Now, given the existence of god and the assumption that god intended to bring about a life permitting universe, we can very well deduce the current universe. Which is to say that a theistic model which incorporates the assumption of god’s intentions satisfies (2). However, the problem is that the assumption adds quite a lot of information to the theistic model; so much information, in fact, that (1) above is violated.
The assumption turns the theistic model into a psychology-based model. Now, the only psychologies with which we are familiar are very complex phenomena; perhaps the most complex phenomena know to modern science. Moreover, the only pyschologies with which we are familiar are those of material beings with material brains. We know what it is like for material beings to have psychologies: we can dissect, image, and otherwise interact with brains and identify brain structures which control emotions, intentional states, reason, etc. In short, we can identify the physical systems which give rise to human psychology.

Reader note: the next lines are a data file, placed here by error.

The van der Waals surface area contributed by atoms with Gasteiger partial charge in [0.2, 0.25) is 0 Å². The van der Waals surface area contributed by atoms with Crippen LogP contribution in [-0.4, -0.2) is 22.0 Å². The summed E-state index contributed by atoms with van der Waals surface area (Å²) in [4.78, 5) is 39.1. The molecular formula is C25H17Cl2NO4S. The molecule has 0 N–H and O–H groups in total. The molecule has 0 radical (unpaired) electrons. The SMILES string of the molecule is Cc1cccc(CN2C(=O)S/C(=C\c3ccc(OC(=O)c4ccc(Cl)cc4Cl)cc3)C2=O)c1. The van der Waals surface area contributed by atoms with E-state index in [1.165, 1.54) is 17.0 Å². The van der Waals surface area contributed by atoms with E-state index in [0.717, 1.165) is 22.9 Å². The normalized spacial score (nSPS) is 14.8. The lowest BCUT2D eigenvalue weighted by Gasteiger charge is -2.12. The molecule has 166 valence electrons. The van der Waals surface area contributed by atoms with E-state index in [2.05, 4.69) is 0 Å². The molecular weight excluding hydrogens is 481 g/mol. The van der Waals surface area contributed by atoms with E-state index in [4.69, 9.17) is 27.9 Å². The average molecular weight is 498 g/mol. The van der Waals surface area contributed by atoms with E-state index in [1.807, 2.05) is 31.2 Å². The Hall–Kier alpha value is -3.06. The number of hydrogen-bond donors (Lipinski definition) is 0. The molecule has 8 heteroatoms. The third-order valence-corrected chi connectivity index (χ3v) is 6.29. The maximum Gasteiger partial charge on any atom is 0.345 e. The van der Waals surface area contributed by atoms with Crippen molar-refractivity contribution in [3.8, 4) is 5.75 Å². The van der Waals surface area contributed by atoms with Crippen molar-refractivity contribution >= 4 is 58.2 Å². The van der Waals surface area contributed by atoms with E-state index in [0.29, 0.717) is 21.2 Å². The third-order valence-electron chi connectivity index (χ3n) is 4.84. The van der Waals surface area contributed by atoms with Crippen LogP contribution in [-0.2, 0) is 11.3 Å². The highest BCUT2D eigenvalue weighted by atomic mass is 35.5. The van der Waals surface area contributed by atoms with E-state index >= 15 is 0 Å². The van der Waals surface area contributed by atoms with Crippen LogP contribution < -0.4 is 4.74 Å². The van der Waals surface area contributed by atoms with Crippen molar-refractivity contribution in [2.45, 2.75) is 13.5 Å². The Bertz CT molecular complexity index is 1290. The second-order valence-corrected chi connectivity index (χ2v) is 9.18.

We can also explain human psychology in terms of evolution and social factors. We can further explain human psychology in terms of physiology and brain chemistry. At each level- from the evolutionary and social to physiology and brain chemistry, right on down to the molecular theory of chemistry and atomic theory of matter and the Standard Model- we can reduce the amount of information, but retain enough information, while retaining the ability to make testable predictions. In short, we can satisfy (1) – (3).
However, with god, we cannot avail ourselves of any simpler physiological, biological, social, molecular, or atomic theory; there are no god brains; no god particles; no god societies (presumably there are none; the standard arguments for god all allow for many gods, though, and thus for a society); no general principles by which to explain god’s psychology. Insofar as one makes assumptions about god’s intentions, one complicates the explanatory model in such a way that it no longer remains explanatory. (Indeed, one cannot think of anything in more need of explanation than god.) The explanatory state of affairs would be thus: we have explained in a relatively economical way through our scientific theories the origin of our universe, but then fastly complicate our model by postulating the existence of a god and making necessary assumptions about its psychology.
Theists invariably attempt to obviate this problem by making recourse to divine simplicity, which amounts to little more than bare assertion in trying to simplify their model: “god is simple because, well, he just is, otherwise he would not be god!” But of course this is fraudulent and transparently so; anyone can claim simplicity without explaining the details.
To conclude, theistic models fail to explain anything since they fail, inevitably, to satisfy (1) – (3).